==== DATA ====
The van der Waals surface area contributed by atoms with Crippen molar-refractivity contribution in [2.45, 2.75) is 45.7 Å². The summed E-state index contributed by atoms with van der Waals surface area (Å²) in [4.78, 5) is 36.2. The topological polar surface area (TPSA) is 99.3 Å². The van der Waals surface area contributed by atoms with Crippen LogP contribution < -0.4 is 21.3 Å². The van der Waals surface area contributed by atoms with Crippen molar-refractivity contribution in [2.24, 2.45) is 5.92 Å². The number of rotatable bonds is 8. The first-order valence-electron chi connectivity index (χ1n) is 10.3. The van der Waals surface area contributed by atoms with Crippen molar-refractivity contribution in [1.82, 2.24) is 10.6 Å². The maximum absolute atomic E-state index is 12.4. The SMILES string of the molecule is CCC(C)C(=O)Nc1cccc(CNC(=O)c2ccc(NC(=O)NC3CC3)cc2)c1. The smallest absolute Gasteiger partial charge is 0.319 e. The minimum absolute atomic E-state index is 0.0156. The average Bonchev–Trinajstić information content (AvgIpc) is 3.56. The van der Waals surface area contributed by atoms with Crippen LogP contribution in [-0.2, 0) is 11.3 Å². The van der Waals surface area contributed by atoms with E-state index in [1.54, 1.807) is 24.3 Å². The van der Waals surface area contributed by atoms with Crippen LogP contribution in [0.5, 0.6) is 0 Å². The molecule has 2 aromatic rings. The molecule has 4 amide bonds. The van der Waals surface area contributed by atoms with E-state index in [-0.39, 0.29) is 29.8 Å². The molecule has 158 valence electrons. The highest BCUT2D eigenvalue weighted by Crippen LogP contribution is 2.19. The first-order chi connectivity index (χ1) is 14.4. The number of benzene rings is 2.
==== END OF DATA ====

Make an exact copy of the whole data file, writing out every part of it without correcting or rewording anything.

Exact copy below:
The van der Waals surface area contributed by atoms with Crippen molar-refractivity contribution in [2.45, 2.75) is 45.7 Å². The summed E-state index contributed by atoms with van der Waals surface area (Å²) in [4.78, 5) is 36.2. The topological polar surface area (TPSA) is 99.3 Å². The van der Waals surface area contributed by atoms with Crippen LogP contribution < -0.4 is 21.3 Å². The van der Waals surface area contributed by atoms with Crippen molar-refractivity contribution in [2.24, 2.45) is 5.92 Å². The number of rotatable bonds is 8. The first-order valence-electron chi connectivity index (χ1n) is 10.3. The van der Waals surface area contributed by atoms with Crippen molar-refractivity contribution in [1.82, 2.24) is 10.6 Å². The maximum absolute atomic E-state index is 12.4. The SMILES string of the molecule is CCC(C)C(=O)Nc1cccc(CNC(=O)c2ccc(NC(=O)NC3CC3)cc2)c1. The smallest absolute Gasteiger partial charge is 0.319 e. The minimum absolute atomic E-state index is 0.0156. The average Bonchev–Trinajstić information content (AvgIpc) is 3.56. The van der Waals surface area contributed by atoms with Crippen LogP contribution in [-0.2, 0) is 11.3 Å². The van der Waals surface area contributed by atoms with E-state index in [1.54, 1.807) is 24.3 Å². The van der Waals surface area contributed by atoms with Crippen LogP contribution in [0.5, 0.6) is 0 Å². The molecule has 2 aromatic rings. The molecule has 4 amide bonds. The van der Waals surface area contributed by atoms with E-state index in [-0.39, 0.29) is 29.8 Å². The molecule has 158 valence electrons. The highest BCUT2D eigenvalue weighted by Crippen LogP contribution is 2.19. The first-order chi connectivity index (χ1) is 14.4. The number of benzene rings is 2.